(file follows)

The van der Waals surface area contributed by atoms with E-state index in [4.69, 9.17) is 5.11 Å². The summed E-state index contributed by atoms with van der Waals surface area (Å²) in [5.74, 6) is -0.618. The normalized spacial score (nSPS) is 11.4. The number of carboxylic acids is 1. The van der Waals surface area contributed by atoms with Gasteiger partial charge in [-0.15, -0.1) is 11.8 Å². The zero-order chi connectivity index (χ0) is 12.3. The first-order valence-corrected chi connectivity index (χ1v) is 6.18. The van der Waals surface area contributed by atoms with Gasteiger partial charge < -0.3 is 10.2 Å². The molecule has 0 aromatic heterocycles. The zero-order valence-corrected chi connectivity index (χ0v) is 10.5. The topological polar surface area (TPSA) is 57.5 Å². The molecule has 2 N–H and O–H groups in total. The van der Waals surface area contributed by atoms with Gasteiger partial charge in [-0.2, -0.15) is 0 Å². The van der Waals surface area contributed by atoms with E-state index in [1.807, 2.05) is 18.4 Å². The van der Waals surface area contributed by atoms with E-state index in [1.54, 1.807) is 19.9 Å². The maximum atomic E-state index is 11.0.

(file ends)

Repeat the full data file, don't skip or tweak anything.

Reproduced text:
The van der Waals surface area contributed by atoms with E-state index in [4.69, 9.17) is 5.11 Å². The summed E-state index contributed by atoms with van der Waals surface area (Å²) in [5.74, 6) is -0.618. The normalized spacial score (nSPS) is 11.4. The number of carboxylic acids is 1. The van der Waals surface area contributed by atoms with Gasteiger partial charge in [-0.15, -0.1) is 11.8 Å². The zero-order chi connectivity index (χ0) is 12.3. The first-order valence-corrected chi connectivity index (χ1v) is 6.18. The van der Waals surface area contributed by atoms with Gasteiger partial charge < -0.3 is 10.2 Å². The molecule has 0 aromatic heterocycles. The zero-order valence-corrected chi connectivity index (χ0v) is 10.5. The topological polar surface area (TPSA) is 57.5 Å². The molecule has 2 N–H and O–H groups in total. The van der Waals surface area contributed by atoms with Gasteiger partial charge in [-0.2, -0.15) is 0 Å². The van der Waals surface area contributed by atoms with E-state index in [1.807, 2.05) is 18.4 Å². The van der Waals surface area contributed by atoms with E-state index in [1.54, 1.807) is 19.9 Å². The maximum atomic E-state index is 11.0.